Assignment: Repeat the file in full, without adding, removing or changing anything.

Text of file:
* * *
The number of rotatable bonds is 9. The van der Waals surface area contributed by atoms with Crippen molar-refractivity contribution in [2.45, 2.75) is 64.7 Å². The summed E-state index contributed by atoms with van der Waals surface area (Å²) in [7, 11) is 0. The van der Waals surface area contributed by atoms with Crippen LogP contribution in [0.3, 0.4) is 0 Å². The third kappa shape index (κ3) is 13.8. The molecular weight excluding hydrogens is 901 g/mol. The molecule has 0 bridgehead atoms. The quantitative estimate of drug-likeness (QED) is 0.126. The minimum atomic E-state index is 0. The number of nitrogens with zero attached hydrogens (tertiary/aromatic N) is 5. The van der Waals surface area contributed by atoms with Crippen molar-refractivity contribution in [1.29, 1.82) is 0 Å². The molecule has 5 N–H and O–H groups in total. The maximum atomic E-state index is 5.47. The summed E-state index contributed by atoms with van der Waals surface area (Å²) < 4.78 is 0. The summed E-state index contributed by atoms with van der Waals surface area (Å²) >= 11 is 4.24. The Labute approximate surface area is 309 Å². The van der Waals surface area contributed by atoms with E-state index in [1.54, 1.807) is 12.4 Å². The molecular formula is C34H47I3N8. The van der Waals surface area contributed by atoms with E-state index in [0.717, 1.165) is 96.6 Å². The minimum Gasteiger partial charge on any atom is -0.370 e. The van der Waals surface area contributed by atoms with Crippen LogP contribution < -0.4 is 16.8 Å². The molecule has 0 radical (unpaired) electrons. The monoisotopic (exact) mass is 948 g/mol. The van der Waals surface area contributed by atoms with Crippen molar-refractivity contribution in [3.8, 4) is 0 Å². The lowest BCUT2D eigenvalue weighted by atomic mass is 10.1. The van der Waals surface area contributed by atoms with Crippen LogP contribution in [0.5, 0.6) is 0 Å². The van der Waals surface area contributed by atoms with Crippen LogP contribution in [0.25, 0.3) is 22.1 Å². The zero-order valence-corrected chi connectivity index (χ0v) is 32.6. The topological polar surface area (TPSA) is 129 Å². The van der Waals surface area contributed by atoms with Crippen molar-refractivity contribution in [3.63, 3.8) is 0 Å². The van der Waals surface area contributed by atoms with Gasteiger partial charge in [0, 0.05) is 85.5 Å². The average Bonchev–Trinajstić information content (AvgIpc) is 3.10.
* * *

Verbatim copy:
The number of rotatable bonds is 9. The van der Waals surface area contributed by atoms with Crippen molar-refractivity contribution in [2.45, 2.75) is 64.7 Å². The summed E-state index contributed by atoms with van der Waals surface area (Å²) in [7, 11) is 0. The van der Waals surface area contributed by atoms with Crippen LogP contribution in [0.3, 0.4) is 0 Å². The third kappa shape index (κ3) is 13.8. The molecular weight excluding hydrogens is 901 g/mol. The molecule has 0 bridgehead atoms. The quantitative estimate of drug-likeness (QED) is 0.126. The minimum atomic E-state index is 0. The number of nitrogens with zero attached hydrogens (tertiary/aromatic N) is 5. The van der Waals surface area contributed by atoms with Crippen molar-refractivity contribution in [1.29, 1.82) is 0 Å². The molecule has 5 N–H and O–H groups in total. The maximum atomic E-state index is 5.47. The summed E-state index contributed by atoms with van der Waals surface area (Å²) < 4.78 is 0. The summed E-state index contributed by atoms with van der Waals surface area (Å²) >= 11 is 4.24. The Labute approximate surface area is 309 Å². The van der Waals surface area contributed by atoms with E-state index in [1.54, 1.807) is 12.4 Å². The molecular formula is C34H47I3N8. The van der Waals surface area contributed by atoms with E-state index in [0.717, 1.165) is 96.6 Å². The minimum Gasteiger partial charge on any atom is -0.370 e. The van der Waals surface area contributed by atoms with Crippen LogP contribution < -0.4 is 16.8 Å². The molecule has 0 radical (unpaired) electrons. The monoisotopic (exact) mass is 948 g/mol. The van der Waals surface area contributed by atoms with Crippen molar-refractivity contribution in [3.8, 4) is 0 Å². The lowest BCUT2D eigenvalue weighted by atomic mass is 10.1. The van der Waals surface area contributed by atoms with Crippen LogP contribution in [0.5, 0.6) is 0 Å². The van der Waals surface area contributed by atoms with Crippen LogP contribution in [0.25, 0.3) is 22.1 Å². The zero-order valence-corrected chi connectivity index (χ0v) is 32.6. The topological polar surface area (TPSA) is 129 Å². The van der Waals surface area contributed by atoms with Crippen molar-refractivity contribution in [3.63, 3.8) is 0 Å². The van der Waals surface area contributed by atoms with Gasteiger partial charge in [0, 0.05) is 85.5 Å². The average Bonchev–Trinajstić information content (AvgIpc) is 3.10.